OVER 280 nail bars investigated in illegal immigration crackdown

By Helena Biggs | 04 January 2017 | Feature, News, Training

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The government has arrested 97 nail bar workers in London, Edinburgh and Cardiff as part of its Operation Magnify on risk industries.

In a bid to clamp down on illegal workers and identify and help potential human trafficking or ‘modern slavery’ victims, immigration officers visited over 280 nail bars between 27 November and 3 December.

The majority of those held were Vietnamese nationals, but also included immigrants from Ghana, China, Nigeria, Mongolia, India and Pakistan.

Warnings were sent to 68 businesses that they will have to pay £20,000 per illegal worker if they cannot prove that they carried out appropriate right-to-work document checks, with immigration minister, Robert Goodwill, hoping that the operation sent a ‘strong message’ to employers that abuse immigration laws.

Following the news, Lesley Blair, vice-chair of beauty industry association, BABTAC, made the following comments:

“In 2013, we worked closely with The Times to support its story highlighting the extent of human trafficking in our industry, and we also made a subsequent submission to the consultation on a human trafficking Bill led by Jenny Marra MSP.

“This story highlights that despite the high risk our industry represents, little has changed in just over three years, and the low barriers to entry including low start-up costs and a lack of formal regulation mean that our industry is still targeted by unscrupulous criminals.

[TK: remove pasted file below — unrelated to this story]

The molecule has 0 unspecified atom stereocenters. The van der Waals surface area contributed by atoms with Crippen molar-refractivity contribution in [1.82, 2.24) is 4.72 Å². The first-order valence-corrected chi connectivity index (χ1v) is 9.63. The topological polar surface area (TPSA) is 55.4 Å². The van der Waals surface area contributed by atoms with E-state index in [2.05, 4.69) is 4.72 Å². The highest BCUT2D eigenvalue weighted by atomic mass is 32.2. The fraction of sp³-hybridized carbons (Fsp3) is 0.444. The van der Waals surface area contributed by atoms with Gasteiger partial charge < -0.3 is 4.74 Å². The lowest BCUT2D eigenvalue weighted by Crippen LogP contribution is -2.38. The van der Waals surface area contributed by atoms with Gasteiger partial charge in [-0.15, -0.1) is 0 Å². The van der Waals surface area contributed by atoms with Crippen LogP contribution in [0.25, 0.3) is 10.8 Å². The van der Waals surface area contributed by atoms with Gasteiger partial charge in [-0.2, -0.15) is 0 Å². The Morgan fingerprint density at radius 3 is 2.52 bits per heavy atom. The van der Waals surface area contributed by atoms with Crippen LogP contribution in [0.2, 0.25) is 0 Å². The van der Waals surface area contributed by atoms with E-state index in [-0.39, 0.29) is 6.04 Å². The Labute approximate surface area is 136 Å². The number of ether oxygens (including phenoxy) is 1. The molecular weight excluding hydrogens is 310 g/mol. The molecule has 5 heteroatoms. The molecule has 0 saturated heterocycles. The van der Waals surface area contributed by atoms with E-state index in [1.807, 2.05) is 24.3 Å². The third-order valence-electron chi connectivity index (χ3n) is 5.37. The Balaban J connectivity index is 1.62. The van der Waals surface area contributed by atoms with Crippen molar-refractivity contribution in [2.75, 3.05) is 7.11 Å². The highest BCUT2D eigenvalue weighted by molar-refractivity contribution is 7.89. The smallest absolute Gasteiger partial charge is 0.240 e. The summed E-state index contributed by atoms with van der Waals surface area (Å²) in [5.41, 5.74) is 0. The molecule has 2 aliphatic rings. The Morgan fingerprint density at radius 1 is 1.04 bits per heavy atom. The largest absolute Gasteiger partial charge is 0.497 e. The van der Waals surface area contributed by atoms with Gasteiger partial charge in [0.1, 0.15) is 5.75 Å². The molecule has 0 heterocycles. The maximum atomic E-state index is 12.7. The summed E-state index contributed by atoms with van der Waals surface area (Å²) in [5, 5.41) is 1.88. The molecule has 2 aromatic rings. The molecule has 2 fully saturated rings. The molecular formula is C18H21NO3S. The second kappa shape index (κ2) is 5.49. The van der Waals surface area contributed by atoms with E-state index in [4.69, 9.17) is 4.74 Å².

“As well as highlighting ways to identify possible human trafficking and encouraging industry professionals and consumers to report possible cases to their local police or Crimestoppers, we also drafted and have lobbied for a simple, cost-effective licencing system that reduces the likelihood of human trafficking, without adding extra significant costs for legitimate therapists.

“Not only would the regulatory model that we propose considerably reduce the likelihood of human trafficking, but it will also help to make the wider industry more transparent and accountable, a key shortcoming that is regularly highlighted by the media.”

As part of its on-going campaign for industry self-regulation, BABTAC is continuing to lobby the government, promoting an industry-wide model, as well as contributing to specific incidents such as human trafficking. It is still working to raise awareness of the problem, as well as driving for industry regulation or self-regulation. The human trafficking campaign specifically encourages customers and beauty professionals to look out for typical trafficking signs including:

  • Therapist reluctance to build relationships with customers
  • People who live in the same premises where they work
  • Technicians who are unable to leave without their employer

The organisation is also encouraging the public to check whether their therapist is qualified, verified, and insured.

For more information, visit www.babtac.com

*Lead image is a stock image.